Clouded in the smoke that rises up from the debris of dismantled vending barracks the evening traffic lines up into Malawi’s capital city Lilongwe. That evening the normally bustling sideway stretches are deserted. Onions, cassava leaves and maize lie scattered on the sandy ground. Once more a Malawian Police ‘clean-up’ operation aimed at removing illegal street vendors clamped down on violent resistance. Vendors report how police officials fired rubber bullets and tear gas into the crowd before setting their market stalls on fire to prevent the vendors from returning. Two days later two police men seemingly unperturbed are busily bargaining with street vendors over two suit trousers at the other end of Malawi’s capital. Standing next to them the pavement-shopping bank clerk Benson explains that many would prefer the convenience and good prices in the streets over the markets.
While city by-laws in Malawi prohibit the unauthorized sale of goods such as staples or consumer goods outside of demarcated ‘flea markets’, oversimplified narratives about the causes for informal vending pervade and obscure the public discourse. As the two anecdotes suggest the debate about street vending is multi-facetted, it is dominated by vested interests and waged on various levels from complicit customers, profiting wholesalers, dutiful and corrupt police officials up to politicians. The result is a protracted situation in which a cycle of relocation orders, often excessively brutal evictions and the subsequent returns of the vendors becomes perpetuated that leaves the lives of thousands in turmoil.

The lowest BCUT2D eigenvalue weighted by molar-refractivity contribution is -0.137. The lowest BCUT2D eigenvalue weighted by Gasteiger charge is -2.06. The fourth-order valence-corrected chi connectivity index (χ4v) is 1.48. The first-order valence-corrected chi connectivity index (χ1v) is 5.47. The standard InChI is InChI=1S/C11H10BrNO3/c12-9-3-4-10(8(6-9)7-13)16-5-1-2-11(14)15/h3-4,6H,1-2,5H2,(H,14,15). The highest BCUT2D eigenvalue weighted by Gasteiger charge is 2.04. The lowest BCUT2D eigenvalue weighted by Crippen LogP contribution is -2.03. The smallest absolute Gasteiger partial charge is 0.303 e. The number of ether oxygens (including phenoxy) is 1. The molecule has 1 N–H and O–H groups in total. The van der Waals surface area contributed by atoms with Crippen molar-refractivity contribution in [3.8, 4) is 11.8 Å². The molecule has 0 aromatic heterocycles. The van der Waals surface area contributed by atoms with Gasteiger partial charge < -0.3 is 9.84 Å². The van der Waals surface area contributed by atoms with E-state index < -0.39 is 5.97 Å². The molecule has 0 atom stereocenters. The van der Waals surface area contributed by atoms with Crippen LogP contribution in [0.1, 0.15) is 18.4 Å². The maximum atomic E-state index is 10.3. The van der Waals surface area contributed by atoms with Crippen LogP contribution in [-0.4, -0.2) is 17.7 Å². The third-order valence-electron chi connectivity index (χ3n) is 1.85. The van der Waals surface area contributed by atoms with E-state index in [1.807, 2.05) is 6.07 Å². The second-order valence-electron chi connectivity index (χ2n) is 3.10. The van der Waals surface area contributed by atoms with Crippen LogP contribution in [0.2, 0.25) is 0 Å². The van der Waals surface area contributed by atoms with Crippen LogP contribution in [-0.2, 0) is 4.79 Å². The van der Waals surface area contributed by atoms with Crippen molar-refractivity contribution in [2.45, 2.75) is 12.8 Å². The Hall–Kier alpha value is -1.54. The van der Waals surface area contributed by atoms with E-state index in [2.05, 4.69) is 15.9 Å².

The issue of sufficient space in the designated market areas appears to be the lynchpin of the debate waged in the streets and in the newspapers. “The challenge that we have had ever since the issue of relocation surfaced has been space and essential amenities like toilets,” explains Blantyre Vendors Association chairperson Innocent Mussa. Vendors have put it on their banners to leave the streets if more space in the markets were created for them. Officials hear their complaints, but widespread action is not taken. Rather, they bemoan that street vendors shirk taxes and market fees, thereby draining the public coffers that among others are supposed to fund market expansions. Mandasi-vending Owen retorts that amenities such as robust market infrastructure, security and proper sanitation facilities, which are supposed to be funded with tax money, would be woefully lacking.
This logic creates the impression of a situation that has become deadlocked.